No Country Has Achieved Full Equality for Women Reports CEDAW Committee

Marking the twenty-fifth anniversary of the adoption of the Convention to Eliminate All Forms of Discrimination Against Women (CEDAW), the UN Committee for CEDAW announced that no country in the world has achieved full equality between men and women in law and in practice. The Deputy Secretary-General Louis Frechette asserted that women are still “significantly under-represented in public life,” and still suffer from violence and sexual harassment in their daily lives, reports UN News Service.

During the roundtable held to celebrate the anniversary of CEDAW, Frechette stated that “the Convention remains the most solid global tool in the work for true gender equality in the home, the community, and society; and for freedom from discrimination, whether perpetrated by the State or by any person, organization or enterprise,” according to the UN News Service. The committee also lauded recent progress made by a handful of countries for implementing regulations for the promotion and development of women, including Bangladesh, Latvia, and Angola.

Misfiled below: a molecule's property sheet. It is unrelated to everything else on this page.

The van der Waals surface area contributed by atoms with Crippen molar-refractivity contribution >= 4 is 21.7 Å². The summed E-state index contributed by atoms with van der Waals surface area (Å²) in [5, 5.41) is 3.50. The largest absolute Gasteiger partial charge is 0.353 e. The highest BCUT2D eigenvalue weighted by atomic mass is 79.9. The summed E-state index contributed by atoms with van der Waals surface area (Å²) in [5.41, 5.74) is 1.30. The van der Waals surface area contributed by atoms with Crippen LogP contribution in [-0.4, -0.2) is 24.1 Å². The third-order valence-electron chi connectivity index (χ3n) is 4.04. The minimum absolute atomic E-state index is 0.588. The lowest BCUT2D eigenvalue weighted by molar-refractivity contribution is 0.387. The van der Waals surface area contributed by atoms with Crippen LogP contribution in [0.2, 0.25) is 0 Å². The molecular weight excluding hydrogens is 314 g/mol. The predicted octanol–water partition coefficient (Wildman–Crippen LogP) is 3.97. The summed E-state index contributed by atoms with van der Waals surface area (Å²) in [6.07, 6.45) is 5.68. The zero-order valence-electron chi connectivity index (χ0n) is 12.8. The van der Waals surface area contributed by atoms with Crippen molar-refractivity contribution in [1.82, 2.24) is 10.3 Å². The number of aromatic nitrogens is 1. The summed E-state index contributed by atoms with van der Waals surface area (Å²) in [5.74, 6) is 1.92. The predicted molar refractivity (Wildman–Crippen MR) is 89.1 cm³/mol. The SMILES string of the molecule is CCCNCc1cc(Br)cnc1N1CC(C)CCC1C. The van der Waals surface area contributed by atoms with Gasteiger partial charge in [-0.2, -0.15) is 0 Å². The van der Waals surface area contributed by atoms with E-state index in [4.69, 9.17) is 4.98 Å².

CEDAW is the most comprehensive and detailed international agreement which seeks the advancement of women. It establishes rights for women in areas not previously subject to international standards. Moreover, the Convention establishes a committee to review periodically the progress being made by its adherents. Currently, 178 countries have ratified the convention. The United States is in the company of only a handful of nations that have not ratified CEDAW, including Iran, Sudan, and Somalia.

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UN News Service 10/13/04; Feminist Daily News Wire 2/25/04

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